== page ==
In August 2004, AT&T discovered it may have overcharged the government for services and equipment the company provided to schools through the Federal Communications Commission-administered E-Rate program. AT&T voluntarily reported the billing irregularities to the FCC, which investigated, and by December of that year the matter was settled, with AT&T agreeing to pay $500,000 and enter a corporate compliance program. Case closed.
The 3rd Circuit's decision surprised Mary Albert, assistant general counsel of CompTel, which made the FOIA request for information on the AT&T investigation. All bets are off for the Supreme Court's interpretation of the issue, she says--while other companies have invoked the personal privacy exemption to attempt to prevent FOIA releases, courts have struck them down. FCC v. AT&T marks the first time the argument has been taken so far.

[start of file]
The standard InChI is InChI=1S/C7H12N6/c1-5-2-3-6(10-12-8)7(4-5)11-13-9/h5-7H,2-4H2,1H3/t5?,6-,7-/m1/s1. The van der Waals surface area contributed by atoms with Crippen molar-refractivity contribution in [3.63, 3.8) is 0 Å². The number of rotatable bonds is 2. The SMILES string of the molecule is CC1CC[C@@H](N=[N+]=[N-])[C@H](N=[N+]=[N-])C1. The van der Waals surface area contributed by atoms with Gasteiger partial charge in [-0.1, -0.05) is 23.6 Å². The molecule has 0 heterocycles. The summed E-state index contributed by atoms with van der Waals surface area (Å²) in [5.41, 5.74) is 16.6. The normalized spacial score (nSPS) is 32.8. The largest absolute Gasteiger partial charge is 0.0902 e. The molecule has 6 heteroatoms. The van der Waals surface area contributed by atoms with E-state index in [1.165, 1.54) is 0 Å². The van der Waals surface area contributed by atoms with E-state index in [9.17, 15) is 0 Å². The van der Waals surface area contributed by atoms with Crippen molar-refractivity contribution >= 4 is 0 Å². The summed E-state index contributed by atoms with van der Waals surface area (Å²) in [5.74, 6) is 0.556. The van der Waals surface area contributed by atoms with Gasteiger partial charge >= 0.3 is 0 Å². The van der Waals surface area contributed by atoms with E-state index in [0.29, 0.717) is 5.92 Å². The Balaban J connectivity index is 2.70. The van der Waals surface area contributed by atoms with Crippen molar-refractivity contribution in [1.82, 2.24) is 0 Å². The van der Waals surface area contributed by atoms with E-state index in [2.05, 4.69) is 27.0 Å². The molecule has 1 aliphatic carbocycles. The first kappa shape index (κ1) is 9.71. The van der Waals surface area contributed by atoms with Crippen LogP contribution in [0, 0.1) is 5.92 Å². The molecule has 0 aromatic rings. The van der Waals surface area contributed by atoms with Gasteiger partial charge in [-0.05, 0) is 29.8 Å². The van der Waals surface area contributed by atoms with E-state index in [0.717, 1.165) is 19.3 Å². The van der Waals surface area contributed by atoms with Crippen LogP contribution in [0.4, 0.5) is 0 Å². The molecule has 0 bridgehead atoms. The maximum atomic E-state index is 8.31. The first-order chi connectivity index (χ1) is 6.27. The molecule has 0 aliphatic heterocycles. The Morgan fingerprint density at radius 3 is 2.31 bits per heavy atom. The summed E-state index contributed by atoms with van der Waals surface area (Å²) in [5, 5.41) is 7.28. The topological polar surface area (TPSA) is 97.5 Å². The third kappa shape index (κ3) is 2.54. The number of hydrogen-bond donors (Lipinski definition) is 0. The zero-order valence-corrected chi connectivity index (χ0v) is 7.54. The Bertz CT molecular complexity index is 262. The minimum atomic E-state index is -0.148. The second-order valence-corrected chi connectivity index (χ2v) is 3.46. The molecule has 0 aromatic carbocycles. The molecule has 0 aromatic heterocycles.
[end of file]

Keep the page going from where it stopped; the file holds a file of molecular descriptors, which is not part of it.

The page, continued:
Processing for Privacy
If the Supreme Court affirms the 3rd Circuit, Albert says it will have a significant impact on how the government processes FOIA requests. First it will have to figure out what "personal privacy" might encompass for a corporation.